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The Curse of the Fuwa, Part 1

Okay, so this is first draft of a short story. So it is subject to change if I come up with a better idea. Or if I just decide to add or edit it. So don't judge me too harshly. I'm going to post it in two or three parts this week. Enjoy part 1.

The Curse of the Fuwa, Part 1

“Do you know a Noire Tenebris?” Stan asked as he walked in the door carrying a FedEx parcel. The rich, delicious scent of chocolate chip cookies filled the neat home.

Peeking around the kitchen doorway, Bev smiled at Stan. “Yee-aaah,” she drawled. “Back at college. Why?”

Stan held up the box. “I found a package for you by the front door.” He tossed the box onto the trim blue couch in the front room and hung his coat up in the closet. Bev brought a plate with a couple of still warm cookies from the kitchen.

They sat together on the couch in the front room facing toward the large picture windows. Bev set the cookies on the low oak table and gingerly took the plain box and looked it over. “That's odd. She hated me at college. I wasn't all that thrilled about her either. Why would she send me a package?”

“Maybe there's a note inside?” Stan tapped the box. “Why don't you open it and see.”

Inside the package they found a plain, white, cardboard box. Inside the cardboard box was a fancy green and silver box, with “Beijing 2008” engraved in the top along with the five Olympic rings and “One World, One Dream.”

Inside the fancy box under a piece of foam were a couple of small slips of paper, documents of provenance, and a clear box with five little, silver, Chinese figurines.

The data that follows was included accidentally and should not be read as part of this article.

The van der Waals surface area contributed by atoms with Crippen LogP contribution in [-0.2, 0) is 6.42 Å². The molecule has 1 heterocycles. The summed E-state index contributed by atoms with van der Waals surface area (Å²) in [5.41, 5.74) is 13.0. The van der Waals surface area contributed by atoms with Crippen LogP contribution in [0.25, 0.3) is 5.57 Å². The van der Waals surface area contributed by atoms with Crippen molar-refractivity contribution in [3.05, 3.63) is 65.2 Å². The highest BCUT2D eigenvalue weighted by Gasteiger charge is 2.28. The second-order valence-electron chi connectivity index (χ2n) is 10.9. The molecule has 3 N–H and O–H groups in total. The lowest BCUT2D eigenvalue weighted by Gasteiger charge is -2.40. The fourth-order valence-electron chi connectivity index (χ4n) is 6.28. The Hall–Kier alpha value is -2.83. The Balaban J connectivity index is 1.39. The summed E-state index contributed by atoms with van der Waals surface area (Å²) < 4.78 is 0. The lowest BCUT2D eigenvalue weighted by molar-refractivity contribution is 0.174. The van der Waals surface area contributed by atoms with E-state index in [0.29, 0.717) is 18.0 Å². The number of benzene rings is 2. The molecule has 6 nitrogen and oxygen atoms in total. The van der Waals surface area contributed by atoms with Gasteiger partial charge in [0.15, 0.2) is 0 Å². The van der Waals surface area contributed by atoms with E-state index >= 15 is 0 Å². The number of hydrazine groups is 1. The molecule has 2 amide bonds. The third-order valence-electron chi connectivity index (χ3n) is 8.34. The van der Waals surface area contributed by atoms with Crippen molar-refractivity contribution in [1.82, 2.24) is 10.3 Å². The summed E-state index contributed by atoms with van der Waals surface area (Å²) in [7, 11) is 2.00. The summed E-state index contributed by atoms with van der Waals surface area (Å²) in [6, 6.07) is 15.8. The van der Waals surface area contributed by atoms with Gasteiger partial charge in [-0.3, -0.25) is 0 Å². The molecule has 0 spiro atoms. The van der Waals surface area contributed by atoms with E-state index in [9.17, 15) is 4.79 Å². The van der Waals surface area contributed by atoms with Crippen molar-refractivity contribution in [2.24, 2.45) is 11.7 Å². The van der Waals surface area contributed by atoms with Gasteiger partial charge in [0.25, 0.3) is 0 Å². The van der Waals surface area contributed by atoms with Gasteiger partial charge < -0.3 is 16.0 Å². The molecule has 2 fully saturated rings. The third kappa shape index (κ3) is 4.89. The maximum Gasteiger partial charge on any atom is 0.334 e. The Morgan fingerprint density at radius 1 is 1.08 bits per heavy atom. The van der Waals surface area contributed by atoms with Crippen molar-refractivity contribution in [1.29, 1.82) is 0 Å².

“Mascots for the 2008 Olympics,” Bev murmured. “Why would Noire send me silver 2008 Olympics mascots?”

“I have no idea.” Stan reread one of the documents. “Maybe they're not really silver. Maybe it's an elaborate prank.”

“She wasn't really the type. I can't remember any prank she ever pulled. She was more the stab-you-in-the-back, pull-the-rug-out-from-under-you, ruin-your-life type. Nothing so light-hearted as a prank.”

“Did she do anything against you, or you against her?”

“Not really. She and my roommate, Lisa, had some kind of competition-rivalry going. Lisa and Noire were both after the same guy. I tried to help Lisa out, distracting Noire once or twice at parties and what not. If I remember correctly neither of them got him. Lisa ended up meeting Bradley after graduation, but I don't know whatever happened with Noire.”

“And now she's sending you little silver figurines.”

“I wonder how she got my address.” Bev put the clear box with the figurines on mantle near the vase with the yellow, long-stemmed roses. “They are kind of cute.”

“You have to admit it's kind of weird.” Stan pulled her in for a kiss.

“So was Noire.” When they came up for air, Bev asked, “I guess I should send her a thank you card.”

* * * * *

The wind woke Bev in the night. This was no gentle breeze, or wind whistling around the corners of their little piece of suburban paradise. This was a roaring wind. It shook the windows and rattled the house.